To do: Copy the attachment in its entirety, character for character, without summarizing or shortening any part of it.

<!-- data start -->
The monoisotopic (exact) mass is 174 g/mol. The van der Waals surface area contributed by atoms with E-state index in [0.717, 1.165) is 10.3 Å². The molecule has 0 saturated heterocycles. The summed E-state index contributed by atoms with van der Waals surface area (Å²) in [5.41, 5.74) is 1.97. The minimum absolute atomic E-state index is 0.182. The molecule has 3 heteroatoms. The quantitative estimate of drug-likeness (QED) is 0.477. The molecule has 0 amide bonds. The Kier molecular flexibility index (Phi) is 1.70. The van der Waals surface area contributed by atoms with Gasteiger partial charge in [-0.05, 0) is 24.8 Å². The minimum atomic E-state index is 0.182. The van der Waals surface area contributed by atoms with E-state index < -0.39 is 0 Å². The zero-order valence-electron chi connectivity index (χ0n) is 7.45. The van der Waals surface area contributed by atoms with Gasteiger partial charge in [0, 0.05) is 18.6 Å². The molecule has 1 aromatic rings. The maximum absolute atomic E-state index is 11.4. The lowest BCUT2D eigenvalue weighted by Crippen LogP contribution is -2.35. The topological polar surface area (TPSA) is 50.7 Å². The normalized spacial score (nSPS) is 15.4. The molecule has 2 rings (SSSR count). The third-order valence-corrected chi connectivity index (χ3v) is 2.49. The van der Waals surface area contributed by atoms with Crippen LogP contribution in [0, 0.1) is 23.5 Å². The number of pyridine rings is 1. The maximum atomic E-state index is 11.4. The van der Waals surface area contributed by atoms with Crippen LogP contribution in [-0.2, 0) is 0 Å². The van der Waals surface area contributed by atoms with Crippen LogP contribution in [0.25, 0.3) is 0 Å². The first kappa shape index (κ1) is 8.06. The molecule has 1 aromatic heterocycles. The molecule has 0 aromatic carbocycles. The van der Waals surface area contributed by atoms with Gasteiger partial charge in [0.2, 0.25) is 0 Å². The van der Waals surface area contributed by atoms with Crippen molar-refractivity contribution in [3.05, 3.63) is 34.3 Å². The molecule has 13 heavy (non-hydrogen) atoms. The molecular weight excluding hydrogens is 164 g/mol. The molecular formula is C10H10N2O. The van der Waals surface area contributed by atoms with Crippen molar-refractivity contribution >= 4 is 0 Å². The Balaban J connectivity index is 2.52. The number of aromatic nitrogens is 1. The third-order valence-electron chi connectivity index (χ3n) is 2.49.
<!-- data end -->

The monoisotopic (exact) mass is 174 g/mol. The van der Waals surface area contributed by atoms with E-state index in [0.717, 1.165) is 10.3 Å². The molecule has 0 saturated heterocycles. The summed E-state index contributed by atoms with van der Waals surface area (Å²) in [5.41, 5.74) is 1.97. The minimum absolute atomic E-state index is 0.182. The molecule has 3 heteroatoms. The quantitative estimate of drug-likeness (QED) is 0.477. The molecule has 0 amide bonds. The Kier molecular flexibility index (Phi) is 1.70. The van der Waals surface area contributed by atoms with Gasteiger partial charge in [-0.05, 0) is 24.8 Å². The minimum atomic E-state index is 0.182. The van der Waals surface area contributed by atoms with E-state index < -0.39 is 0 Å². The zero-order valence-electron chi connectivity index (χ0n) is 7.45. The van der Waals surface area contributed by atoms with Gasteiger partial charge in [0, 0.05) is 18.6 Å². The molecule has 1 aromatic rings. The maximum absolute atomic E-state index is 11.4. The lowest BCUT2D eigenvalue weighted by Crippen LogP contribution is -2.35. The topological polar surface area (TPSA) is 50.7 Å². The normalized spacial score (nSPS) is 15.4. The molecule has 2 rings (SSSR count). The third-order valence-corrected chi connectivity index (χ3v) is 2.49. The van der Waals surface area contributed by atoms with Crippen LogP contribution in [0, 0.1) is 23.5 Å². The number of pyridine rings is 1. The maximum atomic E-state index is 11.4. The van der Waals surface area contributed by atoms with Crippen LogP contribution in [-0.2, 0) is 0 Å². The van der Waals surface area contributed by atoms with Crippen LogP contribution in [0.25, 0.3) is 0 Å². The first kappa shape index (κ1) is 8.06. The molecule has 1 aromatic heterocycles. The molecule has 0 aromatic carbocycles. The van der Waals surface area contributed by atoms with Gasteiger partial charge in [0.2, 0.25) is 0 Å². The van der Waals surface area contributed by atoms with Crippen molar-refractivity contribution in [3.05, 3.63) is 34.3 Å². The molecule has 13 heavy (non-hydrogen) atoms. The molecular weight excluding hydrogens is 164 g/mol. The molecular formula is C10H10N2O. The van der Waals surface area contributed by atoms with Crippen molar-refractivity contribution >= 4 is 0 Å². The Balaban J connectivity index is 2.52. The number of aromatic nitrogens is 1. The third-order valence-electron chi connectivity index (χ3n) is 2.49.